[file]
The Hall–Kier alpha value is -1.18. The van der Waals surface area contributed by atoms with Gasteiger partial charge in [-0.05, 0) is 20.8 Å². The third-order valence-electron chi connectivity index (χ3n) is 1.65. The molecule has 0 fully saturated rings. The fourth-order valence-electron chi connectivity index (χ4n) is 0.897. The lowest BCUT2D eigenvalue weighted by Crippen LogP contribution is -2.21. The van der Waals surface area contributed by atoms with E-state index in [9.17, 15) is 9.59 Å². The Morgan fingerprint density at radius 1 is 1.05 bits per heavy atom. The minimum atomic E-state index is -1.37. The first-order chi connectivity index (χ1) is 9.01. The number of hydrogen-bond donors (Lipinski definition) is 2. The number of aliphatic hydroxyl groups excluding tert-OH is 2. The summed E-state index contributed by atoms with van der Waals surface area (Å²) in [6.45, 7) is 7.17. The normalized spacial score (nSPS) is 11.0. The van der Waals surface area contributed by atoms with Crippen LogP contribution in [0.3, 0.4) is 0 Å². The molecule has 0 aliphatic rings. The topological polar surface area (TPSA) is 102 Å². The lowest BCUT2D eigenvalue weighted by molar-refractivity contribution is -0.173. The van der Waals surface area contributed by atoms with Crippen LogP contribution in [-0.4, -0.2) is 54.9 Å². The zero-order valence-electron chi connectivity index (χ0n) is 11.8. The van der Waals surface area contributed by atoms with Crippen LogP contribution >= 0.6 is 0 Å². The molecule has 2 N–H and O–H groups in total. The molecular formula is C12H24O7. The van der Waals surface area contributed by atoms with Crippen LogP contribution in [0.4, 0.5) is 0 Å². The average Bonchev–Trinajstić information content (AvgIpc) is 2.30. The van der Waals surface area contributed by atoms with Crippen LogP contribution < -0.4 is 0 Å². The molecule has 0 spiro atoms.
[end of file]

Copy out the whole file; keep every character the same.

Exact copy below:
The Hall–Kier alpha value is -1.18. The van der Waals surface area contributed by atoms with Gasteiger partial charge in [-0.05, 0) is 20.8 Å². The third-order valence-electron chi connectivity index (χ3n) is 1.65. The molecule has 0 fully saturated rings. The fourth-order valence-electron chi connectivity index (χ4n) is 0.897. The lowest BCUT2D eigenvalue weighted by Crippen LogP contribution is -2.21. The van der Waals surface area contributed by atoms with E-state index in [9.17, 15) is 9.59 Å². The Morgan fingerprint density at radius 1 is 1.05 bits per heavy atom. The minimum atomic E-state index is -1.37. The first-order chi connectivity index (χ1) is 9.01. The number of hydrogen-bond donors (Lipinski definition) is 2. The number of aliphatic hydroxyl groups excluding tert-OH is 2. The summed E-state index contributed by atoms with van der Waals surface area (Å²) in [6.45, 7) is 7.17. The normalized spacial score (nSPS) is 11.0. The van der Waals surface area contributed by atoms with Crippen LogP contribution in [0.3, 0.4) is 0 Å². The molecule has 0 aliphatic rings. The topological polar surface area (TPSA) is 102 Å². The lowest BCUT2D eigenvalue weighted by molar-refractivity contribution is -0.173. The van der Waals surface area contributed by atoms with Crippen LogP contribution in [-0.4, -0.2) is 54.9 Å². The zero-order valence-electron chi connectivity index (χ0n) is 11.8. The van der Waals surface area contributed by atoms with Crippen LogP contribution >= 0.6 is 0 Å². The molecule has 2 N–H and O–H groups in total. The molecular formula is C12H24O7. The van der Waals surface area contributed by atoms with Crippen LogP contribution in [0.4, 0.5) is 0 Å². The average Bonchev–Trinajstić information content (AvgIpc) is 2.30. The van der Waals surface area contributed by atoms with Crippen LogP contribution < -0.4 is 0 Å². The molecule has 0 spiro atoms.